Author: Sebastian Fasthuber
Published: REPORT.Magazine for Arts and Civil Society in Eastern- and Central Europe, August 2006


“Report” author Sebastian Fasthuber also works as a free-lance music and literature critic for “now!”, “Falter”, “Der Standard” and “Spex”, among other publications.


Svatopluk Karasek (Wikipedia)

“Say No to the Devil”

In an interview with Svatopluk Karasek

Mr Karasek, your party, the Freedom Union (US-DEU), founded in 1998 by a number of ODS members of parliament, is faced with collapse. Are you disappointed by politics?
You're right; we're in a real crisis. But I'm not disappointed, as I like my job. In earlier times I was always among my own kind of people - whether in the church or in the Underground movement. In politics I have to deal with people who are completely different which is a beneficial experience for me.

You mentioned the Underground. Let's go back a couple of decades. In the Czechoslovakia of the 1970s Underground meant something far more radical than in the West. Longhaired people and rockers were persecuted by the police and could only live the way they wanted in secret. How do you look back on this period?
Perhaps I should explain Underground in contrast to the present. Present day life creates lifeless situations. Today you can have everything and don't even have to leave your house to get it. Everything works better but somehow or other life seems flat. Something alive, something authentic occurs only rarely. With the Underground things were different. Young people sensed the oppression of Communism and looked for something that would allow them to live fully. Underground was art without fees, just for pure joy. Everybody did something or other and we performed after each other on small stages, in the great outdoors or in barns. Professors who were no longer allowed to teach gave lectures from forbidden books. It was a time that was intensely alive.

That all sounds very idyllic. But you were constantly on the run and in 1976 you were even imprisoned for a few months.
Yes I was locked up for eight months. What made it bearable was the solidarity. In the 1950s people were also regularly imprisoned. But at that time nobody showed any interest in them. In our case people defended themselves for the first time. Václav Havel played an important role, other artists and the Church also helped. Ultimately it was the involvement of these people that led to me and a number of other detainees being released from remand in 1976. Charta 77 developed out of this solidarity in January 1977. I was one of the first to sign it. The disadvantage of the Charta was that afterwards we were paid constant visits by the secret police. I was imprisoned on remand eleven further times. I was persecuted for three years and my family suffered intensely.

Finally, you emigrated to Switzerland in 1980 via Austria.

I was repeatedly told during questioning that I should leave the country as long as I still had the opportunity. Eventually I gave in, as the situation had become intolerable. Bruno Kreisky allowed political refugees from Czechoslovakia to come to Austria and so we went there and afterwards to Switzerland where I worked for many years as a Protestant pastor.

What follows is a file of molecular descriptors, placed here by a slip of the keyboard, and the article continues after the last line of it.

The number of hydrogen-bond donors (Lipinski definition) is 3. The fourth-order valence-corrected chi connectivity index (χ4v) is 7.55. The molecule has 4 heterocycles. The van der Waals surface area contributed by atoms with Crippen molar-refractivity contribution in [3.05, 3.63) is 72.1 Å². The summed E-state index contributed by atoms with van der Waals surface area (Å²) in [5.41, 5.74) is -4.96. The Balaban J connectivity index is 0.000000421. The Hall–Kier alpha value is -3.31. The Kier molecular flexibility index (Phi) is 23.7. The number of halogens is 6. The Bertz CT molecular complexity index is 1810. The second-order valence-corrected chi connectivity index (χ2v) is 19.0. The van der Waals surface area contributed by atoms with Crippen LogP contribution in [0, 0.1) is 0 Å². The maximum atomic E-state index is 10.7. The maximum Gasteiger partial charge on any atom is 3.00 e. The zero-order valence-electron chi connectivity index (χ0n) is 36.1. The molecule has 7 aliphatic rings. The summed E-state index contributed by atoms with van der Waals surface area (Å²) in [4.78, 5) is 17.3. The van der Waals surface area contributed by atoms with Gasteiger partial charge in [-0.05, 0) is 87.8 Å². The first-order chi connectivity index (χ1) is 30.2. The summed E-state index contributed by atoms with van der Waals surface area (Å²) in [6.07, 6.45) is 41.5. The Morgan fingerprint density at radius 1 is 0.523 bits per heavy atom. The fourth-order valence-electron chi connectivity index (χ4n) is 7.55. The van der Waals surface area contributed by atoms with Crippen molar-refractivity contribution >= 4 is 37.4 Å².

You always also proclaimed your faith in song.
Indeed, and I still sing in a blues rock band, whenever I have time. All my songs are sung sermons. I started making music originally because in the 1970s I was forbidden to preach in Czechoslovakia. I then started to preach with music. At times there was hard, dirty language in the texts, that is the way it was back then. My best-known song “Say No to the Devil” is still a kind of motto for me. The sentiment always remains appropriate.

Underground rocker and pastor, that seems like something of a contradiction. But religiousness was a kind of protest in Czechoslovakia at that time, wasn't it?
Exactly. The communist regime wanted to exterminate the Church and religious belief. We were an opposition movement. I studied theology and took it very seriously, as I am deeply religious. But on the other hand I never lost contact with those of my friends who do not share my faith. I remain in the world, full in the world, full in faith.

How did you get on in Switzerland, was it not something of a cultural shock?
I was in a very conservative parish but they welcomed me in a truly heartfelt and touching way. I had long hair, I had no teeth and could not speak German properly. But the community supported me. The Swiss are very complete, very finished, suddenly they were confronted with something incomplete, alive, a little smelly. Perhaps that was why they liked it. The church was always full.

After the collapse of Communism you went straight back to your native country?
I had to, even though it was hard for my family. We Underground people had believed that this system was installed for all time. That it would end sometime was inconceivable to us. Suddenly we had the chance to build up something new.

What has remained of this feeling of building up something new?
I think that in the Czech Republic today we have a completely normal development. We should reflect more often on the freedoms we enjoy. Many people take them far too much for granted. I still rejoice when I can sing and preach. However, it must be said that in earlier times most people did not feel their lack of freedom. Perhaps a few hundred people were actively involved in the Underground. But you see what can develop and how much can be changed when you commit yourself completely to something.